Once you become the custodian of someone’s personal information you also have a responsibility to maintain their records and take reasonable, practical steps to ensure that the information is complete, accurate, not misleading and remains updated where necessary. The extent of your responsibility will depend on the purpose for which the personal information was collected or further processed. This means that the more information you record, the more information you have to maintain. So consider carefully what you really need and have a system ready to make sure you can maintain it in a way that will keep your administration costs low and activities manageable.
Your systems must be updated to record when information was captured, when it was last updated and when last it was confirmed by the owner. See the sections on “Recurring Tasks” and “Reporting by Modified Date” in the PoPI Implementation Guide for details on how to achieve this. We recommend setting your systems up in a way that these maintenance-related activities and associated reminders can happen automatically, e.g. via your BNS or company website (assuming your website is adequately secure and meets the criteria attached to this).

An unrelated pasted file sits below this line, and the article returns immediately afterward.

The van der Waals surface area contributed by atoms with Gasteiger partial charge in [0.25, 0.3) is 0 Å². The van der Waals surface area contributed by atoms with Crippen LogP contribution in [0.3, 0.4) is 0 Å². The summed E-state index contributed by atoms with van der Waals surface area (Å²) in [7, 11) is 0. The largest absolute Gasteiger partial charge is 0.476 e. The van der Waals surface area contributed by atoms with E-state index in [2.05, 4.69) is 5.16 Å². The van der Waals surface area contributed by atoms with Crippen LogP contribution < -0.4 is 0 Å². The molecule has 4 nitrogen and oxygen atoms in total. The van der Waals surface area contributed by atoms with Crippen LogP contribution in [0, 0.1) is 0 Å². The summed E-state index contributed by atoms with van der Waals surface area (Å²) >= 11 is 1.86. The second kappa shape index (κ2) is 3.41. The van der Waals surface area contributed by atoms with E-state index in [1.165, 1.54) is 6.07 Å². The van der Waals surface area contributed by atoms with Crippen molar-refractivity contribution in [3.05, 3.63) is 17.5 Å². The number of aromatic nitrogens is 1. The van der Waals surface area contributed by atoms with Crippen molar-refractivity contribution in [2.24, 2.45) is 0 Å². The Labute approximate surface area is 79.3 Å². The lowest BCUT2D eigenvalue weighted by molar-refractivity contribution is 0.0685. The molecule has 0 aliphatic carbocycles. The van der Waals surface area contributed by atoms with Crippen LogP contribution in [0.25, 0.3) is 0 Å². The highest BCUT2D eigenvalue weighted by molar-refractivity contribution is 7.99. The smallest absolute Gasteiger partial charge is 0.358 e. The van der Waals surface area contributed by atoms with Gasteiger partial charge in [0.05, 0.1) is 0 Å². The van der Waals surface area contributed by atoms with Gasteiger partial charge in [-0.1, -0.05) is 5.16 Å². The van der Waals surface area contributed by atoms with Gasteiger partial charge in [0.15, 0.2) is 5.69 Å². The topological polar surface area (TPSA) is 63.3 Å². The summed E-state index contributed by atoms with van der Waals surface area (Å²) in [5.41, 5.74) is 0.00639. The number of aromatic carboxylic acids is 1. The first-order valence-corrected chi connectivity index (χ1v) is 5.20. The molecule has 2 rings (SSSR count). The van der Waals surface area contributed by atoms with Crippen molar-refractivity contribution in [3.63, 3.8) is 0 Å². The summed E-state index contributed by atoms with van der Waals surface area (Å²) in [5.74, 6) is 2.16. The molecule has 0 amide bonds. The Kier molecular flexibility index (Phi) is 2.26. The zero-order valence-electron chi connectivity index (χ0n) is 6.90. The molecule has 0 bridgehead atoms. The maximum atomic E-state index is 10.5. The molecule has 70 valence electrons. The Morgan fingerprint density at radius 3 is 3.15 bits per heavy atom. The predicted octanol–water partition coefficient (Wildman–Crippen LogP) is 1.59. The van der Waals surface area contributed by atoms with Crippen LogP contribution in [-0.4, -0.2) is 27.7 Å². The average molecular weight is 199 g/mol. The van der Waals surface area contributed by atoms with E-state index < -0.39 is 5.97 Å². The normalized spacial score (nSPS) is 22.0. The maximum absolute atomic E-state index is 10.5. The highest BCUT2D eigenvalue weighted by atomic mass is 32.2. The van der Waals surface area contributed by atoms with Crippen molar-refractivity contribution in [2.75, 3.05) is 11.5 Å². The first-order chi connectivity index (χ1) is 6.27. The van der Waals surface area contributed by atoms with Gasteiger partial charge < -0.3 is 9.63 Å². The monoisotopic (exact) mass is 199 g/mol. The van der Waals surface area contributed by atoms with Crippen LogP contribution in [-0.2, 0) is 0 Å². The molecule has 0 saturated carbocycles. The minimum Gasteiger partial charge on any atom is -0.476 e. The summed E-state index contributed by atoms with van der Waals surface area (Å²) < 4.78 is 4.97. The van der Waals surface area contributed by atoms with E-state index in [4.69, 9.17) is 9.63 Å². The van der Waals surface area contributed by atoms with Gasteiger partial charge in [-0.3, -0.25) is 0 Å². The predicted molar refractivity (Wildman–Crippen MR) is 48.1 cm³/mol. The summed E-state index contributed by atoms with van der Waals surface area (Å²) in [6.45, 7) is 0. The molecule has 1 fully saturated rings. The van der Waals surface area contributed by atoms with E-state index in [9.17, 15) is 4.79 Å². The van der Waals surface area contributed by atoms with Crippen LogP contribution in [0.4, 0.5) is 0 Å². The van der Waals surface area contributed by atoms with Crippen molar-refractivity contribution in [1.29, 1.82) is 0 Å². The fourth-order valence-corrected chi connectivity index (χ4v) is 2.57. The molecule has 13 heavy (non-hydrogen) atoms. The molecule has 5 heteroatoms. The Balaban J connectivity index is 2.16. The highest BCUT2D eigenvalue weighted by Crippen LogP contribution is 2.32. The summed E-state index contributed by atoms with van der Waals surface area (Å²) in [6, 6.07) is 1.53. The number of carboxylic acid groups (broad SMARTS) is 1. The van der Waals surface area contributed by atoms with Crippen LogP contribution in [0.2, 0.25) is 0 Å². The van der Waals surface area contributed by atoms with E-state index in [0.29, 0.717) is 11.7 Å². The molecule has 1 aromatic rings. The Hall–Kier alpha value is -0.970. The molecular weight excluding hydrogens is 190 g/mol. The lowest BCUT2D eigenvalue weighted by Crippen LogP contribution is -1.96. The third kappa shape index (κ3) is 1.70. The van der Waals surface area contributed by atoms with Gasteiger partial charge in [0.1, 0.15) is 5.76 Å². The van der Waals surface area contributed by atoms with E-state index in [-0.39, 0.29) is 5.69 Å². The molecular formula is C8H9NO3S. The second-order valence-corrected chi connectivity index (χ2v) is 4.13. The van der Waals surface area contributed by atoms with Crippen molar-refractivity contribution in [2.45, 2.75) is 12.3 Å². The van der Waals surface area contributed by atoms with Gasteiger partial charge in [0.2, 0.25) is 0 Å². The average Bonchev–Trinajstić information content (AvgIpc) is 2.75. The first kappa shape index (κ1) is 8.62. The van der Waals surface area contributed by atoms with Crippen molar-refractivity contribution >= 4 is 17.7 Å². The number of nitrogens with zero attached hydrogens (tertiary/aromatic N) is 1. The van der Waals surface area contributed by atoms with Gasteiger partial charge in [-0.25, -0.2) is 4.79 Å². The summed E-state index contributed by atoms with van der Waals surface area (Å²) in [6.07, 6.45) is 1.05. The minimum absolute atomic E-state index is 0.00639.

It is often necessary in small businesses to copy or recapture information into other system databases like their financial, sales or inventory system for purposes of doing quotations, sending statements or invoices, etc. Unless the business has a business nervous system in place to consolidate, control and monitor the flow of this information their information officer would have to maintain these records manually. Based on the maintenance requirements it is essential that you have a system that can keep track of the primary record (source) of all personal information as well as any copies and/or secondary storage locations of personal information (or parts thereof). For automation to be a success it is critical that you have a BNS or custom system in place that can tie these update requests and related activities to the correct back-end processes. This will ensure staff do not drop the ball and follow all the rules involved in dealing with this information in a responsible way. This approach would also simplify, if not entirely automate, the process of updating secondary systems and databases which will in turn reduce mistakes and increase quality, improve efficiency and speed up the process all resulting in a better client service. Imagine the possibility of a change request, submitted by the client, automatically and intelligently kicking off one or more administration processes to review their risk profile if they move to another suburb or province. This could also trigger actions to review and update a client’s Service Level Agreement based on a significant change, etc.